Complex Classification of Second Language Motivation in English Language Learning: A Typological-Historical Critical Review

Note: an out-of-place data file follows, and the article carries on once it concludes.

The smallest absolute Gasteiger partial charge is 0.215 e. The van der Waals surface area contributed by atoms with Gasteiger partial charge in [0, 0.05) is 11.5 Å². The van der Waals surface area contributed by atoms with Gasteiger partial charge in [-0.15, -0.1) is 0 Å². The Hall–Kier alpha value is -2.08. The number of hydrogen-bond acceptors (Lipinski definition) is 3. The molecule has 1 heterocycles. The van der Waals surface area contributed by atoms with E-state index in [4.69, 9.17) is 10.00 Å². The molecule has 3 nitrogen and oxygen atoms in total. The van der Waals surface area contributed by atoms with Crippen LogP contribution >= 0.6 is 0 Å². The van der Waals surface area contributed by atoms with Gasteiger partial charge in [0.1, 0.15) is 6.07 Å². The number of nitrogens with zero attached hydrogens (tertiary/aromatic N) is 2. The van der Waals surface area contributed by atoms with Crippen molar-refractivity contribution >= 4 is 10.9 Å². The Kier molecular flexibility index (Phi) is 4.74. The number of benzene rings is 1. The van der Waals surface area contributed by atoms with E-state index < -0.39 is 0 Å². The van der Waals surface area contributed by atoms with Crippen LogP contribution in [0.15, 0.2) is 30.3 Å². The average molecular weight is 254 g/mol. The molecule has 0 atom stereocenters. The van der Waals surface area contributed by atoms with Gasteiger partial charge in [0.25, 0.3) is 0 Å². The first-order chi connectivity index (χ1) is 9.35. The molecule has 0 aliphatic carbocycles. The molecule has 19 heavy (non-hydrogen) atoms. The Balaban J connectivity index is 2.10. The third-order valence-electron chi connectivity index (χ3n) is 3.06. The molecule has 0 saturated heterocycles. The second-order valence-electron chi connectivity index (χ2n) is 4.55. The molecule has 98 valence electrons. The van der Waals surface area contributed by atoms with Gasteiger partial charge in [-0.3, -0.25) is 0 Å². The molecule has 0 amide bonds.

This theoretical paper aims to describe the complex nature of second language learning motivation, focusing on its types and history. Motivation is the process that accounts for a person's intensity, direction, and persistence of effort towards a goal-achievement. It is an essential phenomenon in almost every field of knowledge, including psychology, sociology, and education, to name a few. Several studies have been conducted on the role and rank of motivation in different contexts and knowledge fields. A large body of literature has also tried to relate motivation with a variety of variables. When it comes to second language learning, the vital role of motivation is indisputable. However, the more it is investigated, the more complex this construct comes to the surface. During the past few decades, its typological-historical critical review reveals that its fast-evolving phases have added to its complexity and importance at the same time. The paper concludes that motivation will remain a complex construct; however, more in-depth, comprehensive, and serious investigations may help us understand this phenomenon. This paper has opened some curious questions which demand further field investigation and research probing.